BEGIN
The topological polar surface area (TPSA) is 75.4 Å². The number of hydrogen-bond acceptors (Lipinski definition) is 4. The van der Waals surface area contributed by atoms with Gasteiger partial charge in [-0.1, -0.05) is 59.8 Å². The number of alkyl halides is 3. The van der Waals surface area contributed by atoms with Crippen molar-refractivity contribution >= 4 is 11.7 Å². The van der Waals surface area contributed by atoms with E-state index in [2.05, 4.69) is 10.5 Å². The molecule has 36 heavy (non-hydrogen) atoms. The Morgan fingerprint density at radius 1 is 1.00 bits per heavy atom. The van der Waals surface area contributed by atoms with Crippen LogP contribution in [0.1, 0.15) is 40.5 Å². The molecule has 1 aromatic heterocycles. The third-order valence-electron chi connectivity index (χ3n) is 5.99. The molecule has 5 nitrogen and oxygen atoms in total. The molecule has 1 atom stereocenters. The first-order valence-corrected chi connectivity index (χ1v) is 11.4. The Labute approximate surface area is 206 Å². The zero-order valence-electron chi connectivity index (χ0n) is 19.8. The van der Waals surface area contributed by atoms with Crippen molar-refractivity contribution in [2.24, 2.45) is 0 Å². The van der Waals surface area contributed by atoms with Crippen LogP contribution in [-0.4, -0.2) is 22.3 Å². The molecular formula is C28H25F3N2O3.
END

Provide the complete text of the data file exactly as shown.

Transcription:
The topological polar surface area (TPSA) is 75.4 Å². The number of hydrogen-bond acceptors (Lipinski definition) is 4. The van der Waals surface area contributed by atoms with Gasteiger partial charge in [-0.1, -0.05) is 59.8 Å². The number of alkyl halides is 3. The van der Waals surface area contributed by atoms with Crippen molar-refractivity contribution >= 4 is 11.7 Å². The van der Waals surface area contributed by atoms with E-state index in [2.05, 4.69) is 10.5 Å². The molecule has 36 heavy (non-hydrogen) atoms. The Morgan fingerprint density at radius 1 is 1.00 bits per heavy atom. The van der Waals surface area contributed by atoms with Crippen LogP contribution in [0.1, 0.15) is 40.5 Å². The molecule has 1 aromatic heterocycles. The third-order valence-electron chi connectivity index (χ3n) is 5.99. The molecule has 5 nitrogen and oxygen atoms in total. The molecule has 1 atom stereocenters. The first-order valence-corrected chi connectivity index (χ1v) is 11.4. The Labute approximate surface area is 206 Å². The zero-order valence-electron chi connectivity index (χ0n) is 19.8. The van der Waals surface area contributed by atoms with Crippen molar-refractivity contribution in [2.24, 2.45) is 0 Å². The van der Waals surface area contributed by atoms with Crippen LogP contribution in [-0.4, -0.2) is 22.3 Å². The molecular formula is C28H25F3N2O3.